Several items related to the current Russian-Ukraine war, which began in February of 2022, have recently been acquired by the Hoover Institution Library & Archives following a trip to the Ukraine. Anatol Shmelev, Robert Conquest curator of the Russia and Eurasia Collection, who recently traveled to Kyiv, met with individuals and organizations with regards to preserving documentation on the war.
Thanks to Serhiy Leshchenko, an official in President Volodymyr Zelensky’s administration, the Hoover Institution Library & Archives was able to acquire a number of compelling documents, such as a newly issued stamp, dedicated to the defenders of Zmeinyi (Snake) Island, whose defiant (and unprintable) words at the beginning of the war set the tone for the Ukrainian defense. Leshchenko’s quick call to Postmaster-General Ihor Smilianskiy enabled the Library & Archives to acquire a few issues of the stamp along with first-day covers for the Ukrainian Subject collection.
The image on the stamp depicts a Ukrainian soldier extending a middle finger to salute the cruiser Moskva, the flagship of the Russian Federation in the Black Sea (which later sank as a result of being hit by a Ukrainian missile). In recorded audio from February 24, 2022, the commander of the Ukrainian border outpost on the island tells the commander of the Moskva to “Go … himself” in response to the latter’s call to surrender. These words are also reproduced on the stamp as, “Russian Warship, go …!” with an ellipsis gently covering the unprintable portion.
Another interesting document that was acquired, is a leaflet from a “propaganda” shell, which is an artillery shell that contains propaganda leaflets instead of a payload. They are designed to explode over a populated area, dropping propaganda as a form of psychological warfare. Although this leaflet was found near the Ukrainian city of Chernihiv on April 30, 2022, it was actually from an older shell that would have been used during the Chechen wars of the 1990s. Instead of calling on Ukrainians to assist the authorities of the Russian Federation, it calls upon Chechens to do so. In particular, it appeals to the population not to aid “bandits and terrorists.” The propaganda shell must have been used in the current conflict either by mistake, lack of oversight, or because the combatants used any artillery that was available to them.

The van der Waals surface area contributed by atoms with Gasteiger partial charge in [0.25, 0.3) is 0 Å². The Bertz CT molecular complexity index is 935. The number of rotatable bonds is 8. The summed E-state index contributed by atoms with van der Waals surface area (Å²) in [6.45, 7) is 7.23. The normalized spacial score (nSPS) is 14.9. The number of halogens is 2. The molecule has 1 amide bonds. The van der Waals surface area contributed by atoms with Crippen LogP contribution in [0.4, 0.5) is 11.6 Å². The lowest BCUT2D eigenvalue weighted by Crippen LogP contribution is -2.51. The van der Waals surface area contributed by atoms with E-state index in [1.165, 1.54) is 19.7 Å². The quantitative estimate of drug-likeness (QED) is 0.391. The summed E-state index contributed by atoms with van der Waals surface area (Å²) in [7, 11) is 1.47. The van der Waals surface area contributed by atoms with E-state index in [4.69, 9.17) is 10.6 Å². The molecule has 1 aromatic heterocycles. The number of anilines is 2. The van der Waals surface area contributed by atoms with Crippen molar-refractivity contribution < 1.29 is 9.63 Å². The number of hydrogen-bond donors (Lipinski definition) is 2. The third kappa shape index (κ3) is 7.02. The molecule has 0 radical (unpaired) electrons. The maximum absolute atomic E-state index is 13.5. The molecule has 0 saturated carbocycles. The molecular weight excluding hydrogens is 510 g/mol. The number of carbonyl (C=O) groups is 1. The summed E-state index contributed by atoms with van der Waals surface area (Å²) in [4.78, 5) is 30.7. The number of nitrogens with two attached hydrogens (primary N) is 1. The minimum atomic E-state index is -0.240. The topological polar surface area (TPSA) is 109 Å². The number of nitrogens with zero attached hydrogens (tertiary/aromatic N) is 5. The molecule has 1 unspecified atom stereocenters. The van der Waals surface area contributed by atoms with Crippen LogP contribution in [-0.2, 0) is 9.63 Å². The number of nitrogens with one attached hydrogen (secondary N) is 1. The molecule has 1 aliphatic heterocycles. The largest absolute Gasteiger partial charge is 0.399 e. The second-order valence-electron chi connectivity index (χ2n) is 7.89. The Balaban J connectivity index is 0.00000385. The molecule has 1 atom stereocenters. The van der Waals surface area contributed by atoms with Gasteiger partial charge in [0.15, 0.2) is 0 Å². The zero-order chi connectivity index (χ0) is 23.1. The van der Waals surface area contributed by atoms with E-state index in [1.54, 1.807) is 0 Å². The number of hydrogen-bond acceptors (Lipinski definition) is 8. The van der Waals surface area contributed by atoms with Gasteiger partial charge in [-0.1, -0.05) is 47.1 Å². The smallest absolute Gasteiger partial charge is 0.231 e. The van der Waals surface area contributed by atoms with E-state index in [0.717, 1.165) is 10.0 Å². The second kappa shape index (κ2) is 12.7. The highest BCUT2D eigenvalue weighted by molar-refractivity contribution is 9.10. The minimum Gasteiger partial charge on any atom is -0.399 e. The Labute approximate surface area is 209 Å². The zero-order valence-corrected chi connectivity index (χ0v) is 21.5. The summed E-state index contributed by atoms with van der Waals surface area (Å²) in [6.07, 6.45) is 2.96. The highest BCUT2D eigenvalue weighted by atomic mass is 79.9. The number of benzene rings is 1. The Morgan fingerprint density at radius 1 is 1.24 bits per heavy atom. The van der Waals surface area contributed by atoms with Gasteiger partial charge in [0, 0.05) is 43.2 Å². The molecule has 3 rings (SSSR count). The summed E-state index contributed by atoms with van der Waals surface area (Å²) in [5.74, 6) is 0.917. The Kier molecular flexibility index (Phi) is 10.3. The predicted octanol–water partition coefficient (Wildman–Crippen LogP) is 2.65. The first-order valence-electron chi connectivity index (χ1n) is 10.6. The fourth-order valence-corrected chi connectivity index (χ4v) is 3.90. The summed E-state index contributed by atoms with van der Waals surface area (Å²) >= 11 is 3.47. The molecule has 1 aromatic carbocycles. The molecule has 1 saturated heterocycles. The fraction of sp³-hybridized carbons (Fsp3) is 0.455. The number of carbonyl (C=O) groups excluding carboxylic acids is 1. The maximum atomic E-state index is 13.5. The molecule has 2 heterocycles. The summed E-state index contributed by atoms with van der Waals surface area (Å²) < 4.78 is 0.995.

The fundamental lesson of this trip is that paper is not widely used to broadcast social or political sentiments amongst the masses. Archivists and historians have been concerned for some time about the growth of social media as a means of expression. Thoughts, opinions and actions are no longer written on paper through long-format correspondence, photographs, reports, notes, or diaries. They are instead jotted down, typed up or recorded exclusively in digital format for online video outlets such as YouTube, or messaging apps like Telegram, or a post on social media networks like VKontakte or Facebook, and a myriad of other social media sites, blogs, channels and services. As a result, collecting archival or library materials is more challenging, leaving future scholars with fewer resources for study about conflicts in Eurasia and Russia (or anywhere) during modern times, compared to what is available from the records of the Russian Civil War, from a hundred years ago, for example.
Even though there is a prevalence of online content, in reality many of these resources remain in the cloud, until they are discovered, archived, preserved and made available for research. Today, this presents one of the biggest challenges for many archivists and for cultural heritage organizations actively collecting archival materials.
Future access to these items will be available in the Hoover Institution Library & Archives reading room. Please hoover-library-archives [at] stanford.edu (subject: Ukrainian%20Subject%20Collection) (contact us) for more information.